The labour force figures out last week showed that the strong employment growth of 2017 is well behind us, but the interest now is on how long will the slide occur and whether by the time of the next election the employment picture will be buoyant or continuing to slide.
The latest figures were decidedly in the “good, not great” category. Yes, the unemployment rate fell in seasonally adjusted terms from 5.4% to 5.3% – although that was mostly due to a fall in the participation rate. But that aside, the general trend of the unemployment rate has been falling lower now for nearly 18 months:
But that rather good news was balanced by the overall slowing of employment growth.
It was always unlikely that the jobs market would stay as buoyant as it was last year. The reality is, even when the economy is going well, the growth of employment peaks and troughs. Generally it takes about 12 months to go from a peak to a trough – a bit longer if the economy is performing poorly as occurred during the global financial crisis:
The interesting thing is that the past two years have been pretty much a case of 12 months of decline followed by 12 months of improving growth.
In December 2015, after a long period of improving employment growth, it peaked at 2.7%. Twelve months later, in December 2016, the trough of 0.9% was reached and then another 12 months later, the next peak of 3.3% was achieved:
We saw this also reflected in the growth of full-time employment for both men and women. Since December last year, the annual growth of full-time employment has been trending down (although for men the peak occurred in October):
A similar situation occurs even when we break down the employment growth by age.
Youth workers generally see bigger swings of job growth (or falls) but for those between the ages of 15 and 24 since the end of last year, growth has generally flattened, while for prime age workers of 25-64 years, the tide has definitely been going out:
This of course is nothing unusual – the labour market, much like businesses, goes in cycles, and growth cannot always keep improving. The difficulty is knowing just when the corner has been turned. But with now more than six months of slowing growth, the picture is clear that we are on a downward path.
The question is for how long.
The seasonally adjusted figures can be rather erratic but they can be a pointer to where things are headed:
One way to do it is to look at the average of the past three months compared to the annual growth. Generally when the annualised three month growth is stronger than the actual annual growth things are improving, and when the opposite occurs, growth is generally going to fall:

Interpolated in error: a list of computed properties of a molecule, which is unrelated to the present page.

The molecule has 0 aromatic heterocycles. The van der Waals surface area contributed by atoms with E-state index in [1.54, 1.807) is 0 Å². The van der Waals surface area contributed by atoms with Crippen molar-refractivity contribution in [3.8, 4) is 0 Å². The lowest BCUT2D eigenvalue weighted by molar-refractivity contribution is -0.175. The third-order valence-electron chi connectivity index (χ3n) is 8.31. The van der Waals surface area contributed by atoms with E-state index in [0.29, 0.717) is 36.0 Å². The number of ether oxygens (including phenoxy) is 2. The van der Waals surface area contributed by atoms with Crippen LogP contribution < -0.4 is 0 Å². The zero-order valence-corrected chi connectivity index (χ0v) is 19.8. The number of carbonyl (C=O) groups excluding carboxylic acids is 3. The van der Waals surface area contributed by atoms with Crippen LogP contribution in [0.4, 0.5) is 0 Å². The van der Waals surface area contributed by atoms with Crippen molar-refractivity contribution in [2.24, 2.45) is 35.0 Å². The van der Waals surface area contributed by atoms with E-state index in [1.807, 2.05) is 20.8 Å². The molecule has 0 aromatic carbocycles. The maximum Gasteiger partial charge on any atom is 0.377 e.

Right now we see that the annualised growth of the past three months is pretty much equal with the annual growth figures, which suggests that the end of the slowing is near – or at least things are unlikely to get much worse.
This of course is good news especially given the hope is that stronger employment growth will lead to stronger wage growth.
While the link between the two is pretty weak – generally the link with wages is more about unemployment and underemployment than actual employment growth – there are certainly no prospects of wages improving if employment growth continues to slow.
And as ever the impact of the economy has major ramifications for politics.
Should the recent cycle continue, it would suggest that employment growth will pick up again next year – possibly around the time of the next election.
The single biggest boast the Liberal party has been able to cling to has been strong employment growth. This year the talk has mostly been about the record growth of 2017, and such a line would get a tad tired by the time 2019 comes around. But should things pick up in the same time frame that they have in the past three years, then by May next year the government will be talking about an improving situation.
That will still see them having to worry about the issue of wages growth and household incomes. But in an economic sense – and thus leaving aside the leadership shenanigans and a complete lack of a policy on climate change – the election may very well hang on whether the government can convince voters their policies have made getting a job easier, and that better wages and income will follow.
Because while employment growth might improve by next year, its current slowdown hints that time could be running out for wages growth to significantly start improving by the next election.
• Greg Jericho is a Guardian Australia columnist
• This story was amended on 21 August 2018 to correct the figures for the seasonally adjusted unemployment rate.